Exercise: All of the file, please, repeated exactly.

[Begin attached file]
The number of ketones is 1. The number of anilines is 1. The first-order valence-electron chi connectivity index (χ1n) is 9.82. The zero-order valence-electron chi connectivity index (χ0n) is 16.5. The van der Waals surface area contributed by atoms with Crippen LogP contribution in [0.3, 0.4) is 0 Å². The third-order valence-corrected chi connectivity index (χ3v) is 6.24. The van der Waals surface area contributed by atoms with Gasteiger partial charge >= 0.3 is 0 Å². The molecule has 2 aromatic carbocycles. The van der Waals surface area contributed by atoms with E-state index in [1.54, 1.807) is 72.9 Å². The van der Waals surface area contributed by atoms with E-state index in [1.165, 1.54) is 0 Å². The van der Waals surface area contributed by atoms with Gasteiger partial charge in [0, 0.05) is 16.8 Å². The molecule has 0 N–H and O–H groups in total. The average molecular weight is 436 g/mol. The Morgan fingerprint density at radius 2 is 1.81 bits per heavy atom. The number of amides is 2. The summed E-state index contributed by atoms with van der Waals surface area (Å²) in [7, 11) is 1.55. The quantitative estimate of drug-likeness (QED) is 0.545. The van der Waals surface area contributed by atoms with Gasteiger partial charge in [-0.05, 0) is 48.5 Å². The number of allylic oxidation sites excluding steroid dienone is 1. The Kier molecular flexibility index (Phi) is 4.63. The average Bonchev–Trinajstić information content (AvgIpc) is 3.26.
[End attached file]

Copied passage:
The number of ketones is 1. The number of anilines is 1. The first-order valence-electron chi connectivity index (χ1n) is 9.82. The zero-order valence-electron chi connectivity index (χ0n) is 16.5. The van der Waals surface area contributed by atoms with Crippen LogP contribution in [0.3, 0.4) is 0 Å². The third-order valence-corrected chi connectivity index (χ3v) is 6.24. The van der Waals surface area contributed by atoms with Gasteiger partial charge >= 0.3 is 0 Å². The molecule has 2 aromatic carbocycles. The van der Waals surface area contributed by atoms with E-state index in [1.54, 1.807) is 72.9 Å². The van der Waals surface area contributed by atoms with E-state index in [1.165, 1.54) is 0 Å². The van der Waals surface area contributed by atoms with Gasteiger partial charge in [0, 0.05) is 16.8 Å². The molecule has 0 N–H and O–H groups in total. The average molecular weight is 436 g/mol. The Morgan fingerprint density at radius 2 is 1.81 bits per heavy atom. The number of amides is 2. The summed E-state index contributed by atoms with van der Waals surface area (Å²) in [7, 11) is 1.55. The quantitative estimate of drug-likeness (QED) is 0.545. The van der Waals surface area contributed by atoms with Gasteiger partial charge in [-0.05, 0) is 48.5 Å². The number of allylic oxidation sites excluding steroid dienone is 1. The Kier molecular flexibility index (Phi) is 4.63. The average Bonchev–Trinajstić information content (AvgIpc) is 3.26.